First off, the low pressure system: this seems to be the thing the GFS doesn’t like very much, as it string the energy out badly and is much, much slower than the rest of the modeling world. The Euro/CMC/UK all have a healthy gulf low pressure system moving in late Tuesday, spreading precip across the entire area by Tuesday night with surface temps for the most part below freezing from ATL north/eastward. I somewhat suspect they are overdoing surface temps a bit, especially with the snowcover from the earlier overrunning event, putting places further south/west in play for ice.   The other key will be the CAD (cold air damming/wedge) event ongoing. The E/C/U all keep the CAD event fairly strong (strong enough, anyways) for the duration of the event, keeping surface temps at or below freezing north/west of an Athens to Ellijay line (the classic wedge zones). Climatologically speaking this type set-up generally yields a good wedge event with snow in the far northeastern corner and freezing rain elsewhere. Which brings me to my final point for tonight: snow or freezing rain?

That is the question. And we might as well throw sleet in there as the CMC gives us a good sleet storm to kick things off. Ultimately at some point we would see a changeover to freezing rain for pretty much everyone, the question is just how quickly does that occur. Current trends suggest a prolonged freezing rain event from Tuesday night through the day Wednesday finally moving out Wednesday evening. THE POTENTIAL EXISTS FOR A MAJOR ICE STORM WITH THIS SYSTEM. It has been quite some time (2005) since our area saw a major ice storm (more than .25″ of ice) and the worst case scenario for this system would be much worse than that one.

All this said, my confidence is much higher than normal for a system still 4 days away, but this is a winter forecast in the south and it is well known how hard they are to forecast. The biggest confidence booster for me personally is that of the 52 Euro ensemble members, only 5 or six don’t show a major winter storm for the area, and now that the Canadian/UK have joined the boat it’s hard to argue against them. I’ll be updating more as we get closer (the overrunning event is really only 3 days away since it begins Monday night) but for now just be advised of the potential for a major winter storm next week, with impacts beginning as early as Monday night.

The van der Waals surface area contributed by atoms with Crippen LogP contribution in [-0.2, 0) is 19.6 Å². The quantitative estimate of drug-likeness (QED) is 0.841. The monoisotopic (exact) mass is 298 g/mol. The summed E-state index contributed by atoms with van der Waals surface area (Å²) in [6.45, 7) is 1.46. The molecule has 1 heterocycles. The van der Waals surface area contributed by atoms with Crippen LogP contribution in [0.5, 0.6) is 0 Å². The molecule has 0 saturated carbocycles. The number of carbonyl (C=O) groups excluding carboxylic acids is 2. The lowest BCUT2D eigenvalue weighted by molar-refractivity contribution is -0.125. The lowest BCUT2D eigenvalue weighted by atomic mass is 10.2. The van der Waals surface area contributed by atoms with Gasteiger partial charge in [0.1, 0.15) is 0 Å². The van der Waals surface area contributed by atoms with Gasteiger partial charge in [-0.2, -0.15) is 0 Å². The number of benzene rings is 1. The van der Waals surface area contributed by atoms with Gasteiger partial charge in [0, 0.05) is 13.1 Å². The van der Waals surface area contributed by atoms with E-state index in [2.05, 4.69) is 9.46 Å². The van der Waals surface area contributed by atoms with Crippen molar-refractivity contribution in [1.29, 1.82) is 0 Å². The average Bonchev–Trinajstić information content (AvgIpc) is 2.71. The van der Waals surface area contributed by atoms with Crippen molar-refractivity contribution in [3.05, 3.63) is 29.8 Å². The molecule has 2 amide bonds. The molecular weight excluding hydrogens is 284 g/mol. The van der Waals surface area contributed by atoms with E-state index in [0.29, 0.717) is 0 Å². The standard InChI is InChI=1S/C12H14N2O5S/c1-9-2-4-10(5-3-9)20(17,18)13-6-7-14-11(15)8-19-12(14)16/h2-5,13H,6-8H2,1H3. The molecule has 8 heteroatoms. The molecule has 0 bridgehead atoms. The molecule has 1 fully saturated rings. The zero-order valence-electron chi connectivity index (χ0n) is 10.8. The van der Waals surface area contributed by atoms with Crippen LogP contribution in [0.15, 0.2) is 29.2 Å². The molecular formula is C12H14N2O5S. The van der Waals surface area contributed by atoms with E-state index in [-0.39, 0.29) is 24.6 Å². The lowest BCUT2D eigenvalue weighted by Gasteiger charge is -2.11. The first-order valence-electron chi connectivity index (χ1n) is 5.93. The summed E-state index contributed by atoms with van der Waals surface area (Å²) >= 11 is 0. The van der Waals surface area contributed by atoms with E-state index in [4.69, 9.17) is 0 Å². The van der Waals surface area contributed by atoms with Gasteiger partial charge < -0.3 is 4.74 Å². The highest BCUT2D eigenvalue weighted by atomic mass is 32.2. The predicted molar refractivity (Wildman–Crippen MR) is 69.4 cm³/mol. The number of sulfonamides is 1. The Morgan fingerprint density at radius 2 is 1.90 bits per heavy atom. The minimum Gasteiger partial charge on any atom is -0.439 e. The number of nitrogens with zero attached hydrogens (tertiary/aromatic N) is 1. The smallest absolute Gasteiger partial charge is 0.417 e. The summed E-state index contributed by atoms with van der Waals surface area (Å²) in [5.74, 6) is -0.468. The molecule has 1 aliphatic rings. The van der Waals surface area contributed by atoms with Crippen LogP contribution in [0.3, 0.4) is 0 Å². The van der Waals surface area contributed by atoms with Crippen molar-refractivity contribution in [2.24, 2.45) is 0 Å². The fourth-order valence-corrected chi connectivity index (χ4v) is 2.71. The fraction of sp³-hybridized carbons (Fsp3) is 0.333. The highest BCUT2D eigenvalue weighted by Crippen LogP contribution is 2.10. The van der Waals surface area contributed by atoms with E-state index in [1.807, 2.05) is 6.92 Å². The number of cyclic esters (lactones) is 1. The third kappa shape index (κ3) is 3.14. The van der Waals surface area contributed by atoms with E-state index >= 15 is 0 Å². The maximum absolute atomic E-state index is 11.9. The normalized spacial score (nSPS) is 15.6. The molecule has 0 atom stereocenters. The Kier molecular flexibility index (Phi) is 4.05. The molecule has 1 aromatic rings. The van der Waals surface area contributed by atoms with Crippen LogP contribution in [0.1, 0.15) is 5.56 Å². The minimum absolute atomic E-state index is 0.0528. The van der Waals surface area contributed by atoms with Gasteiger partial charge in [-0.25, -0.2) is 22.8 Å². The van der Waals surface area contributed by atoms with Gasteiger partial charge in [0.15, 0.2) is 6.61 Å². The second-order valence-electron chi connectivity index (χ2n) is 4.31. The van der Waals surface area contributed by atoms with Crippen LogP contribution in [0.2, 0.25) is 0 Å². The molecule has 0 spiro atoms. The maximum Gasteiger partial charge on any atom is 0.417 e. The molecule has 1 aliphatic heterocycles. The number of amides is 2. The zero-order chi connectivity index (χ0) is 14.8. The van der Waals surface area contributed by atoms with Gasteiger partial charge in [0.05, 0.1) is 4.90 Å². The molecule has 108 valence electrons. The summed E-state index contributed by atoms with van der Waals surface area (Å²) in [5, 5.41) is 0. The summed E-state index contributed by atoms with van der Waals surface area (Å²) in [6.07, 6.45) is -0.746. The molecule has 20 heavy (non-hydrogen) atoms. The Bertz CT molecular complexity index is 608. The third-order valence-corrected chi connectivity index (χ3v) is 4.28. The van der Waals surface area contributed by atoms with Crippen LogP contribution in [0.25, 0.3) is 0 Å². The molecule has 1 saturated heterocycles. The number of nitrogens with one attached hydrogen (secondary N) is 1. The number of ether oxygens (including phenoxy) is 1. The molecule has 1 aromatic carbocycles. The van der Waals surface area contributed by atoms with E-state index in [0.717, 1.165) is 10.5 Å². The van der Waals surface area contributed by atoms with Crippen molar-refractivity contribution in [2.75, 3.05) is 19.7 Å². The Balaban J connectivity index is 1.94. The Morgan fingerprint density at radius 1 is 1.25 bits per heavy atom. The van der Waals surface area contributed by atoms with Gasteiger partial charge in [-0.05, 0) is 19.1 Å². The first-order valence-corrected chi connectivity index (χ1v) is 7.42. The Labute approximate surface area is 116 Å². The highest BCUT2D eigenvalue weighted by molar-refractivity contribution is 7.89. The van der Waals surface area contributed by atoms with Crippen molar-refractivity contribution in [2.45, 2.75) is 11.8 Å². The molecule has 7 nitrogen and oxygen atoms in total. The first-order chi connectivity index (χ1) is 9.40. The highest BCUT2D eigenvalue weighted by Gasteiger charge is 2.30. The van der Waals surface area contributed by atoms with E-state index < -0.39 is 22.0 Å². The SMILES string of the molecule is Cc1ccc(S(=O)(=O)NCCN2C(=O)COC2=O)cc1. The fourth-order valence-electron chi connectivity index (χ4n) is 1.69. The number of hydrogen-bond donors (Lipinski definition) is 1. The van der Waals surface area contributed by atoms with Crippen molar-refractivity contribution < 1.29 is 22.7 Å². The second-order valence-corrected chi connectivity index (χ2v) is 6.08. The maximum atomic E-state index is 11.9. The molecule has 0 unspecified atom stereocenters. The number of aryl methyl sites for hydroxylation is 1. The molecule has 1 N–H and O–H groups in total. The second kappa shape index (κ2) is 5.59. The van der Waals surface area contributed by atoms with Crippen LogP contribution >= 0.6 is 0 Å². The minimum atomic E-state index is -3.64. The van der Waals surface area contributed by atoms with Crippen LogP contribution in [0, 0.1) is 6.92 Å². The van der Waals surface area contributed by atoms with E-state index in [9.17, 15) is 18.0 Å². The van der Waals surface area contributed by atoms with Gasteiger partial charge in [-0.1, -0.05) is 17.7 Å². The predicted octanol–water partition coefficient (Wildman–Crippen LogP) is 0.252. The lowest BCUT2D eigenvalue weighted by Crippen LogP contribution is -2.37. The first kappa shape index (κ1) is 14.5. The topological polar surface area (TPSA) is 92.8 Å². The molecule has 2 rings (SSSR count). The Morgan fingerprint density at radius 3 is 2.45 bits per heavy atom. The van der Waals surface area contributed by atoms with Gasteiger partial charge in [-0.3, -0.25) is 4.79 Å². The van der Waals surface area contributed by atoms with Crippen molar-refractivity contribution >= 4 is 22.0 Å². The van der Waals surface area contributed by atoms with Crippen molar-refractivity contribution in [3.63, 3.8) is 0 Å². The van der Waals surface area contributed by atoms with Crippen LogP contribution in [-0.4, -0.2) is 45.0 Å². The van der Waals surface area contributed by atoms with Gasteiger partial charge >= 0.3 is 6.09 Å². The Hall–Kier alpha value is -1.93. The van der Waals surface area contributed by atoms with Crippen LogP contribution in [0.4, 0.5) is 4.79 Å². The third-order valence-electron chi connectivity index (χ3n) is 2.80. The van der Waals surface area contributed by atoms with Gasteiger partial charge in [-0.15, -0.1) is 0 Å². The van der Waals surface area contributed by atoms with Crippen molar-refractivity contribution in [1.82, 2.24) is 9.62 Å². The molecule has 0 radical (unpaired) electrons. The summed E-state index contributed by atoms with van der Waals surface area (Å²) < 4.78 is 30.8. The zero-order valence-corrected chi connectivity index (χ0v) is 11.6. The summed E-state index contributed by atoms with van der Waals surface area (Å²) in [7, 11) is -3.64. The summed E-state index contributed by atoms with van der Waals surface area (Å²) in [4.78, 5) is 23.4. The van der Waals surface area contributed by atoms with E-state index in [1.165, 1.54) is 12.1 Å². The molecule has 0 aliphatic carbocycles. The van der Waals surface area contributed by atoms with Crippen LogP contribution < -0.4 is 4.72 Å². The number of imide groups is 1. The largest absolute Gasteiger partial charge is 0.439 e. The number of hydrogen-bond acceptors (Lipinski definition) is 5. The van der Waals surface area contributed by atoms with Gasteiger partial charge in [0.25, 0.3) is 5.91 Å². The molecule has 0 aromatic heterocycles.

~TW

2 comments

  • Good stuff Tyler. I agree that this has a stronger chance to verify for someone somewhere. Maybe not “N. GA” proper as an ice storm but maybe snow up that way. 🙂

  • Looks like the EURO models are holding together better just as they did the days prior to “Snowmaggedon” two weeks ago that crippled Atlanta. From what I’ve seen, we could be looking at 9+ inches in the northeast corner of the state thanks to the classic “wedge” setup with cold air in place. History shows, this exact setup is how we get the biggest snows here in North Georgia. I think forecasters will come together on this, especially since we all need to prepare now for this potential event!!